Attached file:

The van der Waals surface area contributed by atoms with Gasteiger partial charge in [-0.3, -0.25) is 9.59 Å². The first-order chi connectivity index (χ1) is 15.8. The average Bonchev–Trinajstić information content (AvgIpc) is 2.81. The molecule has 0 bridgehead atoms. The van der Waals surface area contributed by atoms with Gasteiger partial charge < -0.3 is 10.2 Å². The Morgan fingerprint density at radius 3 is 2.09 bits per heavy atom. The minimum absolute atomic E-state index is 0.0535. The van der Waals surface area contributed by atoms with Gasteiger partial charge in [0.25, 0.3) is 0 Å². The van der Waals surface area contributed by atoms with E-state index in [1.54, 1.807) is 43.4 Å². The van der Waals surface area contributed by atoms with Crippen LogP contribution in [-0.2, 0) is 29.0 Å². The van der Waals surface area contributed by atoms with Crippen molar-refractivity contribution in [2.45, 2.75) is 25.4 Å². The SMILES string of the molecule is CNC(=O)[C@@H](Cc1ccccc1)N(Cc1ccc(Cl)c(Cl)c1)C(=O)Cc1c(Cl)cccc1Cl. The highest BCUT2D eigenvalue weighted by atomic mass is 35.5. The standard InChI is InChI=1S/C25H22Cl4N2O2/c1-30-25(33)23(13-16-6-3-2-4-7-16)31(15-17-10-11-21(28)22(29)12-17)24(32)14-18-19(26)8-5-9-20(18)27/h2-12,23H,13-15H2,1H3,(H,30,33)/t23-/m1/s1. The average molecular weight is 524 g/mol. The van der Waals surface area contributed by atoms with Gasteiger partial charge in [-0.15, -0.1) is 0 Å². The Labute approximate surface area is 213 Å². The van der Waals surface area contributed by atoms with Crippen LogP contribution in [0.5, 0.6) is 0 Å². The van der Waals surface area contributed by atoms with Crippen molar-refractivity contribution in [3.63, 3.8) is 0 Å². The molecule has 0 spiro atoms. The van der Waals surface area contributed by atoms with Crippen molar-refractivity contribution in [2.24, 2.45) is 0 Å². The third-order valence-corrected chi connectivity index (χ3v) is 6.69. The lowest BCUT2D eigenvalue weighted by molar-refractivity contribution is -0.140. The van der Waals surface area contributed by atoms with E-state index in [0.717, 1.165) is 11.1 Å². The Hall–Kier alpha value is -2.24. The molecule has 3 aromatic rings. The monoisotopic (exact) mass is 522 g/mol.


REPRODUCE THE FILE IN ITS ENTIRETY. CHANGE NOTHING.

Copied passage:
The van der Waals surface area contributed by atoms with Gasteiger partial charge in [-0.3, -0.25) is 9.59 Å². The first-order chi connectivity index (χ1) is 15.8. The average Bonchev–Trinajstić information content (AvgIpc) is 2.81. The molecule has 0 bridgehead atoms. The van der Waals surface area contributed by atoms with Gasteiger partial charge < -0.3 is 10.2 Å². The Morgan fingerprint density at radius 3 is 2.09 bits per heavy atom. The minimum absolute atomic E-state index is 0.0535. The van der Waals surface area contributed by atoms with Gasteiger partial charge in [0.25, 0.3) is 0 Å². The van der Waals surface area contributed by atoms with E-state index in [1.54, 1.807) is 43.4 Å². The van der Waals surface area contributed by atoms with Crippen LogP contribution in [-0.2, 0) is 29.0 Å². The van der Waals surface area contributed by atoms with Crippen molar-refractivity contribution in [2.45, 2.75) is 25.4 Å². The SMILES string of the molecule is CNC(=O)[C@@H](Cc1ccccc1)N(Cc1ccc(Cl)c(Cl)c1)C(=O)Cc1c(Cl)cccc1Cl. The highest BCUT2D eigenvalue weighted by atomic mass is 35.5. The standard InChI is InChI=1S/C25H22Cl4N2O2/c1-30-25(33)23(13-16-6-3-2-4-7-16)31(15-17-10-11-21(28)22(29)12-17)24(32)14-18-19(26)8-5-9-20(18)27/h2-12,23H,13-15H2,1H3,(H,30,33)/t23-/m1/s1. The average molecular weight is 524 g/mol. The van der Waals surface area contributed by atoms with Gasteiger partial charge in [-0.15, -0.1) is 0 Å². The Labute approximate surface area is 213 Å². The van der Waals surface area contributed by atoms with Crippen LogP contribution in [0.5, 0.6) is 0 Å². The van der Waals surface area contributed by atoms with Crippen molar-refractivity contribution in [3.63, 3.8) is 0 Å². The molecule has 0 spiro atoms. The van der Waals surface area contributed by atoms with Crippen molar-refractivity contribution in [2.24, 2.45) is 0 Å². The third-order valence-corrected chi connectivity index (χ3v) is 6.69. The lowest BCUT2D eigenvalue weighted by molar-refractivity contribution is -0.140. The van der Waals surface area contributed by atoms with E-state index in [0.717, 1.165) is 11.1 Å². The Hall–Kier alpha value is -2.24. The molecule has 3 aromatic rings. The monoisotopic (exact) mass is 522 g/mol.